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Playtech revenue down in 2020 as retail closures hit B2B and B2C segments

| By Daniel O'Boyle
Playtech saw revenue decrease 25.1% to €1.08bn (£924.8m/$1.29bn) as retail closures due to Covid-19 had an impact on both the supplier’s business-to-business (B2B) and business-to-consumer (B2C) operations.
Playtika revenue

Playtech’s revenue was made up of close to an even split between B2B and B2C operations, as B2B revenue was down 10.7% to €494.8m and B2C revenue dropped 33.8% to €596.3m. €12.7m was removed through intersegment eliminations.

Breaking B2B revenue down further, €413.0m came from core business-to-business operations and €81.9m from Asia.

Breaking revenue down geographically, just over half of the business’ overall revenue came from Italy, thanks mostly to the Snaitech brand. While business-to-business revenue from Italy was just €25.0m, B2C revenue, made up almost entirely of Snai revenue, was €522.7m for overall revenue of €541.4m after intersegment eliminations.

While revenue from Snai was down year-on-year, Playtech chief executive Mor Weizer said the brand did well considering the fact that many of its retail locations were closed for much of the year, as it was the country’s overall market leader.

“Snaitech has continued to excel in Italy despite the retail closures in 2020,” Weizer said. “Snai achieved the number one market share position in Italy across online and retail sports betting and grew its overall online revenue by 58% in 2020.

“Italy continues to offer significant growth potential, and Snaitech is ideally positioned to capitalise on this opportunity.”

The UK was responsible for €150.0m in B2B revenue and €54.4m in B2C revenue, mostly from the Sun Bingo brand, for €200.9m overall.

The Philippines, Mexico and Malta followed with €70.2m, €54.9m and €54.7m, respectively, all entirely from B2B operations. No other country brought in more than €25m, with Spain, Germany, Gibraltar, Greece and Curaçao each responsible for more than €10m and Norway, Finland and Poland more than €5m.

The business paid €824.9m in expenses, down 22.5%. Of this total, €369.0m came from B2B operations, an 11.0% decline. Within B2B costs, research and development declined to €76.1m, costs of operations were up to €214.5m, administrative costs grew to €63.2m and sales and marketing costs were down to €15.2m.

Within the B2C segment, costs came to €468.5m, down 37.0%. Snaitech revenue dropped 42.1% to €390.2m, while white label revenue – including that of Sun Bingo – grew to €47.9m and other B2C sport revenue ticked down to €30.4m.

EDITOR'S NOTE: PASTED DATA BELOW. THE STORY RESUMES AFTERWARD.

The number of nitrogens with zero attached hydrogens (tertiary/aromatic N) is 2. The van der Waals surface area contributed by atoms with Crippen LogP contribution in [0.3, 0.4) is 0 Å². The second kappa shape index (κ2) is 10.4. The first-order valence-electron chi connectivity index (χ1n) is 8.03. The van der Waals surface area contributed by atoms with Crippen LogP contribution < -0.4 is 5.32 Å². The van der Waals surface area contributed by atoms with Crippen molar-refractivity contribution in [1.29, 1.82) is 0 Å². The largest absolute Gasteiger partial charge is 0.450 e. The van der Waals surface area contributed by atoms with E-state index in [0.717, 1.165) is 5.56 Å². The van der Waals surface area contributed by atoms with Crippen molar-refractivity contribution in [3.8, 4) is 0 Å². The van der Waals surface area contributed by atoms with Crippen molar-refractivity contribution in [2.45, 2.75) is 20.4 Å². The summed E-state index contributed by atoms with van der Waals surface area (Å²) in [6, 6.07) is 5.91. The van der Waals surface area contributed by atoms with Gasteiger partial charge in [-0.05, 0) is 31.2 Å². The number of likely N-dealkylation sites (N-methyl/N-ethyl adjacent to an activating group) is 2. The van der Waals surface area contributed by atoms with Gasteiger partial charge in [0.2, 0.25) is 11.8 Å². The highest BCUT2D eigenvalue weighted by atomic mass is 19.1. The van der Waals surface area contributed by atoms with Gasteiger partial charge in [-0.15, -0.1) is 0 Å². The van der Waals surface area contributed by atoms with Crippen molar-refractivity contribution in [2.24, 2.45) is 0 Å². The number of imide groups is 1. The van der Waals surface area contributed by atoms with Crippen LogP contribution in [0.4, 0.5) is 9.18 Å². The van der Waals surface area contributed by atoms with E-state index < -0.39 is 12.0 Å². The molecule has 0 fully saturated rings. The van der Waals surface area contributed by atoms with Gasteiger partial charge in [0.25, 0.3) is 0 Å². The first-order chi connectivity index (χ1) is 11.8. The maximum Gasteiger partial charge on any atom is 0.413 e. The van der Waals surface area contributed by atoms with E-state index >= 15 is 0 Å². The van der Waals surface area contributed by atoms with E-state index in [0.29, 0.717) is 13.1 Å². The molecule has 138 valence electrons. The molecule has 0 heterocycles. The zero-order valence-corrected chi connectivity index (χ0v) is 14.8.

This led to adjusted earnings before interest, tax, depreciation and amortisation (EBITDA) of €253.6m, down 31.9%.

After employee stock expenses of €16.5m, charitable donations and professional fees for acquisitions, Playtech’s EBITDA came to €222.9m, down 33.2%.

The business then paid €188.1m in depreciation expenses and €45.4m in impairment costs, plus €63.4m in net finance costs, but made €22.1m through disposal of assets. This resulted in a pre-tax loss of €52.7m. In 2019, Playtech made a pre-tax profit of €88.2m.

 After €20.4m in taxes, Playtech made a loss of €73.0m from continuing operations, after a €56.5m profit the year before.

It made a further loss of €224.3m from discontinued operations – mainly from its Finalto financial trading division, which it is currently planning to sell – for an overall loss of €297.4m. After accounting for currency exchange, Playtech’s loss was €317.3m, 25 times the loss it made in 2019.

“The attitude and skill of our people, and the strength and diversification of our technology-led business model has enabled us to deliver a robust financial performance in spite of the challenging backdrop,” Weizer said.

The year also saw Playtech expand its US operations thanks to deals with Bet365 and MGM and Entain joint venture BetMGM in New Jersey. These were followed by an agreement with Parx Casino owner Greenwood that would see Playtech expand into more states.

“Playtech also made significant strategic and operational progress by adding new brands, expanding existing relationships and entering new markets,” Weizer said. “We are particularly pleased with the excellent progress we have made in the US market, launching with Bet365 and Entain in 2020, and signing milestone agreements with the Greenwood companies in 2021 to license our products in Michigan, Indiana, New Jersey and Pennsylvania.” 

Last week, 3 March, Playtech announced that Brian Mattingley would take over as its new non-executive chairman, effective on 1 June. Mattingley is currently chair of 888 Holdings, having sat on that operator’s board since 2005. He will succeed Claire Milne, who was named interim chairman in April 2020 after Alan Jackson indicated he would not stand for re-election.

Yesterday, Playtech announced that it had signed a new partnership with Kindred Group, to launch its RNG casino offering across the operator’s 9 brands, including its flagship Unibet brand.

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